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DR MICHAEL MOSLEY: Why looking after your gut could protect your brain from dementia

Now at the age of 64, top of my anxiety list, healthwise, is a fear of developing dementia. 

My dad, who died when he was just 74, was showing signs of confusion and memory loss before he passed away and I have, down the years, heard many heartbreaking stories of people struggling to cope with relatives affected by dementia.

Fortunately, there are plenty of scientifically proven things you can do to reduce your risk (more on that in a moment). And now research points to a surprising new place where you might want to start: by improving your gut health.

There are at least 100 trillion bacteria, viruses and fungi living in our guts, with a mix of ‘good’ and ‘bad’ microbes. Very recently scientists have begun to appreciate that these microbes not only affect your gut, but your brain as well.

For example, Parkinson’s disease occurs when critical nerve cells in a part of the brain called the substantia nigra start to die off. This in turn leads to a reduction in levels of dopamine, a brain chemical that helps boost mood, but that also plays a vital role in helping us move.

There are at least 100 trillion bacteria, viruses and fungi living in our guts, with a mix of ‘good’ and ‘bad’ microbes. Very recently scientists have begun to appreciate that these microbes not only affect your gut, but your brain as well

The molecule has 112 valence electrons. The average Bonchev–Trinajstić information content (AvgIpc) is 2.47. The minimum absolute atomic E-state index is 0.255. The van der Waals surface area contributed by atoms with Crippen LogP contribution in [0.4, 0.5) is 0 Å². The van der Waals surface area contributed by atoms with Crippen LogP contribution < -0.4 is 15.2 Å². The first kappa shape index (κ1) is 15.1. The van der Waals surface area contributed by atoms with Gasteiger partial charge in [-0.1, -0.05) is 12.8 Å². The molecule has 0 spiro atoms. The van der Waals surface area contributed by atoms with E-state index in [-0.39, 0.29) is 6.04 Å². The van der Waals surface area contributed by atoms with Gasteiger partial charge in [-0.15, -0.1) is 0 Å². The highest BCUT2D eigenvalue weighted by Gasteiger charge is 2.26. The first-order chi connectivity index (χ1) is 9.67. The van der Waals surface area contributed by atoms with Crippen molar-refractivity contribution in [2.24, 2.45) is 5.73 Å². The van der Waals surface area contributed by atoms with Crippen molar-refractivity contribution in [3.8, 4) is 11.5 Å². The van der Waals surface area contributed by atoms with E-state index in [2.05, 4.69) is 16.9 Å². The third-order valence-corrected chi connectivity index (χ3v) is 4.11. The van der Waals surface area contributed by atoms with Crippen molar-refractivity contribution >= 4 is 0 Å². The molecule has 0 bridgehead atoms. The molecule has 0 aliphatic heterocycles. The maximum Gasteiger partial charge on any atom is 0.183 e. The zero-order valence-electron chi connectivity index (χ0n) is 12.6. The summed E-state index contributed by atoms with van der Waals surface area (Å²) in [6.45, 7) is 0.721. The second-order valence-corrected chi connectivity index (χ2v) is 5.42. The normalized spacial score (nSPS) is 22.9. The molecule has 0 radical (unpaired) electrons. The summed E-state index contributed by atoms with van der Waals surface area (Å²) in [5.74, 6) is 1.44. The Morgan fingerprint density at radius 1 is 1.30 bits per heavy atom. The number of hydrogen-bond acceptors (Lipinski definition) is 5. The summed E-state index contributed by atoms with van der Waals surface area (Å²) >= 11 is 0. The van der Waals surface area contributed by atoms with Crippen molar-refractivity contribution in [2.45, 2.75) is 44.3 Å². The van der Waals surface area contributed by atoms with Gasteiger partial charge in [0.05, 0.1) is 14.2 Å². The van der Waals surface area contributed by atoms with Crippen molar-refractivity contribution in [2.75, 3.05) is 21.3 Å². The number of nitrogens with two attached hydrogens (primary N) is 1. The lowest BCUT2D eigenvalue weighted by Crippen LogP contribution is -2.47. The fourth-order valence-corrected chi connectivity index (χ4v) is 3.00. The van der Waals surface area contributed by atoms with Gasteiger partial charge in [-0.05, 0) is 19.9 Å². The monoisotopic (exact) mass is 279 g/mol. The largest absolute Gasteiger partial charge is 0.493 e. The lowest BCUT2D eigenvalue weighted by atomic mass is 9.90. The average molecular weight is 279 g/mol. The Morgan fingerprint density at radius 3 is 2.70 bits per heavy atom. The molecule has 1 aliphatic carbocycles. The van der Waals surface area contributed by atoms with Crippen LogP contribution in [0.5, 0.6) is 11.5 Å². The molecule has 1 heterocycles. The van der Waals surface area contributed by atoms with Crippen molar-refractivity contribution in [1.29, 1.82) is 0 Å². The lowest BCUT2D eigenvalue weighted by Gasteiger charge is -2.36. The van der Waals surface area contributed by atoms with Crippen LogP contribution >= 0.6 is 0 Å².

The big question is, what causes the initial damage to the brain cells? For a long time we didn’t know, but recent research is firmly pointing at our colony of gut microbes (called the microbiome). It’s known that well before anyone shows signs of Parkinson’s, they tend to develop gut disorders, such as constipation.

A study last year in the journal Nature found that not only do people with Parkinson’s have a different mix of microbes from those who don’t have it, but specific species seemed to help, or hinder, progression of the disease.

Broadly speaking, the ones that were beneficial helped reduce chronic inflammation, while the ones that did harm promoted it.

And it seems that the same thing may be happening in the brains of people with Alzheimer’s, the most common form of dementia.

A couple of studies, discussed earlier this month at Alzheimer’s Research UK’s conference, provide fresh evidence of a link between the gut and the brain.

In the first study, researchers from King’s College London analysed blood and poo samples from 68 patients who had Alzheimer’s and 68 people who didn’t. As in the Parkinson’s study, the researchers found that people with Alzheimer’s had a different mix of gut bacteria and signs of greater inflammation.

This doesn’t prove it’s the microbes in the gut causing brain problems — it could be that people with Alzheimer’s eat a very different diet, or that having Alzheimer’s alters your gut microbiome, rather than the other way round.